Attention should also be given to the needs of those with arthritis or similar conditions, who may find it difficult or painful to grip and turn traditional door handles. One obvious way to overcome these challenges is the familiar panic bar.

SECURITY AND ACCESS
Mechanical panic bars are installed to comply with European standards EN 1125 for panic applications or EN 179 for emergency applications to aid exit from a building. However, a traditional panic bar can compromise security and functionality. The door hardware industry has been developing products that are more fit for purpose.

New technology is undoubtedly improving the range of doors and door hardware available for healthcare environments. But with change comes new responsibilities, as well as a need for new skills, understanding and collaboration. In a hospital where there are hundreds of doors with thousands of daily users, but often only a small team of facilities staff, any change needs to be carefully planned. Installation teams should talk to maintenance teams to devise processes ensuring that the hardware continues to function as it should.

REDUCING RISK
Facilities managers also need to assess and plan for changing conditions and potential problems. For example, healthcare facilities often run from different power sources, with backup generators and power supplies. FMs need to have a plan for a power failure, and how to reduce risk to those potentially affected. In 2016, a power cut triggered a fire alarm in a hospital, causing an electromagnetic closer linked to the fire alarm to automatically disengage from the magnetic holding device. The closing speed of the device was not properly set, and an elderly patient in the doorway was caught and injured by the heavy door – contributing to the patient’s death.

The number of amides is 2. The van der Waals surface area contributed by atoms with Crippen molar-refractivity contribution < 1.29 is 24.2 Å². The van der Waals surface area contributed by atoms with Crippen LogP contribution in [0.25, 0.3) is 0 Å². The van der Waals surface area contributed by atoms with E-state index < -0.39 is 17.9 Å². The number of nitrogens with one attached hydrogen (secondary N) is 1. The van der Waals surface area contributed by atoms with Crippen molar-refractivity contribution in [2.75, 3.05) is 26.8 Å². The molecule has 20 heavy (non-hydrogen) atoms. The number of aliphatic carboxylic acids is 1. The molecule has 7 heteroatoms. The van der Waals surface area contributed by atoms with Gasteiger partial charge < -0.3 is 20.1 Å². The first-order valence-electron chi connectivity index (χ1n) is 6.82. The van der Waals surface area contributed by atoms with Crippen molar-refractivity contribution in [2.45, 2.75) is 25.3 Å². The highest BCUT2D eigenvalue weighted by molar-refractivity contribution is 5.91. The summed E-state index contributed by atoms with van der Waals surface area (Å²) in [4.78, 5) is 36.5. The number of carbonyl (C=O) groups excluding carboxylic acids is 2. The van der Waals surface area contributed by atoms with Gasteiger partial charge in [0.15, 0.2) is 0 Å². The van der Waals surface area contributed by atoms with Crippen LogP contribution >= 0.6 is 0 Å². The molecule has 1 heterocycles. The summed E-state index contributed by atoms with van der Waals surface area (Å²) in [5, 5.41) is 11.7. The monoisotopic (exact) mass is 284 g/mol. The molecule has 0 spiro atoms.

Doors that lock automatically are a potential source of alarm and panic to vulnerable patients, particularly those suffering from claustrophobia or anxiety disorders. FMs need to consider this when purchasing locks – particularly with electric locking devices becoming more prevalent. Electric locks will be sold as ‘fail safe’ (when power is cut, lock is unlocked) or ‘fail secure’ (when power is cut, lock is locked).

Many people passing through healthcare buildings year in, year out will not be challenged by the doors. But many will be, by virtue of age, physical disability or mental condition. FMs must ensure they are given the consideration they deserve at a vulnerable stage of their lives.

About Sarah OBeirne